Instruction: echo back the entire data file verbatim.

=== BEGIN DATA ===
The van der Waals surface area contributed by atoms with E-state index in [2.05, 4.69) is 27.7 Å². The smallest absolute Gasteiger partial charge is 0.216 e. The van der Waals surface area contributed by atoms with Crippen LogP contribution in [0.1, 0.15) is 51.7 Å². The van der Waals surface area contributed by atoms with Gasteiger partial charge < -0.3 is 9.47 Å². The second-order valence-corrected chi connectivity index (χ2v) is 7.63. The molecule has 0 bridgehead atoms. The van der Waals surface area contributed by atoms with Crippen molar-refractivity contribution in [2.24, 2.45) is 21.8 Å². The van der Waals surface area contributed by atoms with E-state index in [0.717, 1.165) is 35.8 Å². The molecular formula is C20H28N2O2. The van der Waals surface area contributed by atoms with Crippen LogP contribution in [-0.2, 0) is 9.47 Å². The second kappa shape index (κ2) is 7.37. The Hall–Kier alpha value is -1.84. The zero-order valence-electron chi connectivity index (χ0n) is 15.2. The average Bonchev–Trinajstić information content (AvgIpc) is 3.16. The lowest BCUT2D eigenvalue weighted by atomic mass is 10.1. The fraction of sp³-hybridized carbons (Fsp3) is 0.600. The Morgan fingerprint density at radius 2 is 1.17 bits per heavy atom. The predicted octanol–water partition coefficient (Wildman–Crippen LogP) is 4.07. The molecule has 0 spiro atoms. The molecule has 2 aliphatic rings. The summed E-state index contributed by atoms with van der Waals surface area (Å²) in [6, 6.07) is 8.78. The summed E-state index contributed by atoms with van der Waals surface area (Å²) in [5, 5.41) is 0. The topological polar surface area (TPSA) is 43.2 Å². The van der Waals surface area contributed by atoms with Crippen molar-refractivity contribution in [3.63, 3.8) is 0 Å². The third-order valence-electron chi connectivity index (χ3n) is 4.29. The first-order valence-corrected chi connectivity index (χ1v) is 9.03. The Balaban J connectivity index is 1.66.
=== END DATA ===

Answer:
The van der Waals surface area contributed by atoms with E-state index in [2.05, 4.69) is 27.7 Å². The smallest absolute Gasteiger partial charge is 0.216 e. The van der Waals surface area contributed by atoms with Crippen LogP contribution in [0.1, 0.15) is 51.7 Å². The van der Waals surface area contributed by atoms with Gasteiger partial charge < -0.3 is 9.47 Å². The second-order valence-corrected chi connectivity index (χ2v) is 7.63. The molecule has 0 bridgehead atoms. The van der Waals surface area contributed by atoms with Crippen molar-refractivity contribution in [2.24, 2.45) is 21.8 Å². The van der Waals surface area contributed by atoms with E-state index in [0.717, 1.165) is 35.8 Å². The molecular formula is C20H28N2O2. The van der Waals surface area contributed by atoms with Crippen LogP contribution in [-0.2, 0) is 9.47 Å². The second kappa shape index (κ2) is 7.37. The Hall–Kier alpha value is -1.84. The zero-order valence-electron chi connectivity index (χ0n) is 15.2. The average Bonchev–Trinajstić information content (AvgIpc) is 3.16. The lowest BCUT2D eigenvalue weighted by atomic mass is 10.1. The fraction of sp³-hybridized carbons (Fsp3) is 0.600. The Morgan fingerprint density at radius 2 is 1.17 bits per heavy atom. The predicted octanol–water partition coefficient (Wildman–Crippen LogP) is 4.07. The molecule has 0 spiro atoms. The molecule has 2 aliphatic rings. The summed E-state index contributed by atoms with van der Waals surface area (Å²) in [6, 6.07) is 8.78. The summed E-state index contributed by atoms with van der Waals surface area (Å²) in [5, 5.41) is 0. The topological polar surface area (TPSA) is 43.2 Å². The van der Waals surface area contributed by atoms with Crippen molar-refractivity contribution in [3.63, 3.8) is 0 Å². The third-order valence-electron chi connectivity index (χ3n) is 4.29. The first-order valence-corrected chi connectivity index (χ1v) is 9.03. The Balaban J connectivity index is 1.66.